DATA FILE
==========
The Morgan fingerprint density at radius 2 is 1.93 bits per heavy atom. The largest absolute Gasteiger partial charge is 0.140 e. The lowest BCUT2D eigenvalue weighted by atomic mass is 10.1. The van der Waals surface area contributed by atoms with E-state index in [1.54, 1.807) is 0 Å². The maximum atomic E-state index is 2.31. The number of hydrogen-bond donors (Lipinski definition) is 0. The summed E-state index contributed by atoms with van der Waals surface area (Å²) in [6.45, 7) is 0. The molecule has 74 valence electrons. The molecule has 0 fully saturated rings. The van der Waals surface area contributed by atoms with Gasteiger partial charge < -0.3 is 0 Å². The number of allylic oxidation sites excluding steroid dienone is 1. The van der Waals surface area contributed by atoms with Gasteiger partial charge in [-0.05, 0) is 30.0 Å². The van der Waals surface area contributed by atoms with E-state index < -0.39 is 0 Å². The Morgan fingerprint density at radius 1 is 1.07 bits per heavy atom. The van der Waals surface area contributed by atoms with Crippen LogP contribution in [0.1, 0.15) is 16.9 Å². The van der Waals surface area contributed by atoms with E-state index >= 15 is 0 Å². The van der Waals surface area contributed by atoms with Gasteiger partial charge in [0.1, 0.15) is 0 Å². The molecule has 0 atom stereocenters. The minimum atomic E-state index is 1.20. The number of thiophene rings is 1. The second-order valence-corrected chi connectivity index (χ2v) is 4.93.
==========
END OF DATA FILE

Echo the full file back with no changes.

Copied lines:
The Morgan fingerprint density at radius 2 is 1.93 bits per heavy atom. The largest absolute Gasteiger partial charge is 0.140 e. The lowest BCUT2D eigenvalue weighted by atomic mass is 10.1. The van der Waals surface area contributed by atoms with E-state index in [1.54, 1.807) is 0 Å². The maximum atomic E-state index is 2.31. The number of hydrogen-bond donors (Lipinski definition) is 0. The summed E-state index contributed by atoms with van der Waals surface area (Å²) in [6.45, 7) is 0. The molecule has 74 valence electrons. The molecule has 0 fully saturated rings. The van der Waals surface area contributed by atoms with Gasteiger partial charge < -0.3 is 0 Å². The number of allylic oxidation sites excluding steroid dienone is 1. The van der Waals surface area contributed by atoms with Gasteiger partial charge in [-0.05, 0) is 30.0 Å². The van der Waals surface area contributed by atoms with E-state index < -0.39 is 0 Å². The Morgan fingerprint density at radius 1 is 1.07 bits per heavy atom. The van der Waals surface area contributed by atoms with Crippen LogP contribution in [0.1, 0.15) is 16.9 Å². The van der Waals surface area contributed by atoms with E-state index >= 15 is 0 Å². The van der Waals surface area contributed by atoms with Gasteiger partial charge in [0.1, 0.15) is 0 Å². The molecule has 0 atom stereocenters. The minimum atomic E-state index is 1.20. The number of thiophene rings is 1. The second-order valence-corrected chi connectivity index (χ2v) is 4.93.